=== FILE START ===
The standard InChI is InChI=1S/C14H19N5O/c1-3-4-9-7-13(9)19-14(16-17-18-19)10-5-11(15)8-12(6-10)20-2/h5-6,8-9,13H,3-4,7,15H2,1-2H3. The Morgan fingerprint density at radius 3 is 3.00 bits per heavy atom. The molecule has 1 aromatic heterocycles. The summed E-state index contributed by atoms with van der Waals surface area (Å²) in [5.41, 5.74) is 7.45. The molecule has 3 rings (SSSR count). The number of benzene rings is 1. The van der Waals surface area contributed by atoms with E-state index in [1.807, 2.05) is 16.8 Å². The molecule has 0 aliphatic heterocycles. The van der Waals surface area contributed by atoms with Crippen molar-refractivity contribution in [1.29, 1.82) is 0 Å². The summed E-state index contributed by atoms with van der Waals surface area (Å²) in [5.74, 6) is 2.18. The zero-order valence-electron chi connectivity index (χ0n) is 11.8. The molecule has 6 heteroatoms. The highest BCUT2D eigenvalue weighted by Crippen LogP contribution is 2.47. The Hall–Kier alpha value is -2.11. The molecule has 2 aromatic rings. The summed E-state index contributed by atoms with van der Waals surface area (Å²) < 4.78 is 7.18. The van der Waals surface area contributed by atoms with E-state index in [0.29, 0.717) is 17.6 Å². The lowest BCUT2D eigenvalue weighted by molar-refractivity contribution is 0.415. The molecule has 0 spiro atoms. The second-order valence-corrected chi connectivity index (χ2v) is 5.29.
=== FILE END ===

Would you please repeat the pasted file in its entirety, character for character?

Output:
The standard InChI is InChI=1S/C14H19N5O/c1-3-4-9-7-13(9)19-14(16-17-18-19)10-5-11(15)8-12(6-10)20-2/h5-6,8-9,13H,3-4,7,15H2,1-2H3. The Morgan fingerprint density at radius 3 is 3.00 bits per heavy atom. The molecule has 1 aromatic heterocycles. The summed E-state index contributed by atoms with van der Waals surface area (Å²) in [5.41, 5.74) is 7.45. The molecule has 3 rings (SSSR count). The number of benzene rings is 1. The van der Waals surface area contributed by atoms with E-state index in [1.807, 2.05) is 16.8 Å². The molecule has 0 aliphatic heterocycles. The van der Waals surface area contributed by atoms with Crippen molar-refractivity contribution in [1.29, 1.82) is 0 Å². The summed E-state index contributed by atoms with van der Waals surface area (Å²) in [5.74, 6) is 2.18. The zero-order valence-electron chi connectivity index (χ0n) is 11.8. The molecule has 6 heteroatoms. The highest BCUT2D eigenvalue weighted by Crippen LogP contribution is 2.47. The Hall–Kier alpha value is -2.11. The molecule has 2 aromatic rings. The summed E-state index contributed by atoms with van der Waals surface area (Å²) < 4.78 is 7.18. The van der Waals surface area contributed by atoms with E-state index in [0.29, 0.717) is 17.6 Å². The lowest BCUT2D eigenvalue weighted by molar-refractivity contribution is 0.415. The molecule has 0 spiro atoms. The second-order valence-corrected chi connectivity index (χ2v) is 5.29.